I have spent four days in New York.
It has been a remarkable learning experience … my last visit here was twenty years ago.
In addition to experiencing the hustle and bustle of everyday life here, I have had opportunities to visit two galleries. Both visits have encouraged me to think much more about visualising and sharing data stories.
At the Museum of Modern Art, I saw Alejandro Puente’s work on colour. In a catalogue note, Alejandro observed “Color is the only element that has grammatical and syntactical properties in and of itself. In this respect, we can speak of color as a language and analyze it or present it in accordance with its own structural rules.”
His discussion and use of colour reminded me of Roy de Maistre’s work in the Sydney Moderns Exhibition.
A second set of images at the Museum of Modern Art extended my thoughts about how to share data. The images came from the Million Dollar Block Project (2006). The Spatial Information Design Lab (SIDL) said of this project:
Million Dollar Blocks is the first of a series of projects to be undertaken by SIDL, as part of a two year research and development project on Graphical Innovation in Justice Mapping. The project, generously supported by the JEHT Foundation and by the Open Society Institute activates a partnership between the Justice Mapping Center (JMC), the JFA Institute (JFA), and the Columbia University Graduate School of Architecture, Planning & Preservation (GSAPP).
This unique partnership enables the Justice Mapping Center to refine analytical and graphical techniques within the research and teaching environment of the Spatial Information Design Lab, which can then be applied to real life policy initiatives through work with the JFA Institute. Reciprocally, input from state and local leaders is then brought back to the Design Lab for further development. This feedback loop is a valuable tool resulting in new methods of spatial analyses and ways of visually presenting them that reveal previously unseen dimensions of criminal justice and related government policies in states across the United States.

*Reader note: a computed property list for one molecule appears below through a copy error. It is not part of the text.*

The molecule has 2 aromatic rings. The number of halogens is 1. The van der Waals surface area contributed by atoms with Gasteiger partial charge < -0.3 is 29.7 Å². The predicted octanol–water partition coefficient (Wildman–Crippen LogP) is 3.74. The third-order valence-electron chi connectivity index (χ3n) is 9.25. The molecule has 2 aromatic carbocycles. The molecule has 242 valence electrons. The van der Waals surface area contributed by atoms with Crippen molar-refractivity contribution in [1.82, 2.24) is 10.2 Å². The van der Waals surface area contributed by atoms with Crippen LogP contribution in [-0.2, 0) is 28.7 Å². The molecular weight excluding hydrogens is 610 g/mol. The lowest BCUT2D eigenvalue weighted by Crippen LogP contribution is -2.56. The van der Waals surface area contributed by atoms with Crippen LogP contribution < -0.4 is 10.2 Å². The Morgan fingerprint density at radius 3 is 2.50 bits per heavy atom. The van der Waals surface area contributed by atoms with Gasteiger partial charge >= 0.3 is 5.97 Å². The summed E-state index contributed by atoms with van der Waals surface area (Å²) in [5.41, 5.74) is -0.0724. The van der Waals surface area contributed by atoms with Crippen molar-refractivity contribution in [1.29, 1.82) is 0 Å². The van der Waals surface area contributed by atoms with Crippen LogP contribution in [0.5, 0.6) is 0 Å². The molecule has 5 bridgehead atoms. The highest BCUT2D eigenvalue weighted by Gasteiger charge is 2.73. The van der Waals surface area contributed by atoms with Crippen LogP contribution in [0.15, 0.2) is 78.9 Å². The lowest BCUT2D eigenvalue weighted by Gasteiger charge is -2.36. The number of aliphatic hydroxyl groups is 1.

Erica Cadora said of the visualisations:
What we mapped was not a big surprise to people. But when you actually gather the real data and the real numbers, and you put them on maps, they become immediately understandable to people who didn’t see it – like legislators, city council people, researchers. They become – almost urban planners; and start to ask questions like, oh, well, look at all the resources around this million-dollar area, but they’re not being used well. How can we take those resources, and then seek to strengthen them; rather than come in blind with some kind of – sort of giant service center that doesn’t really link with what’s already going on in those neighborhoods.
Two days later I visited the Museum of the Society of American Illustrators.
I was fascinated by the Arts for Transit artifacts in the Museum. One work that attracted my attention was Jason Middlebrook’s Brooklyn Seeds (2011) at Avenue U Station on the Q subway.
Both visits have encouraged me to think about the scope we have to extend our visulisation of data and to develop new narratives.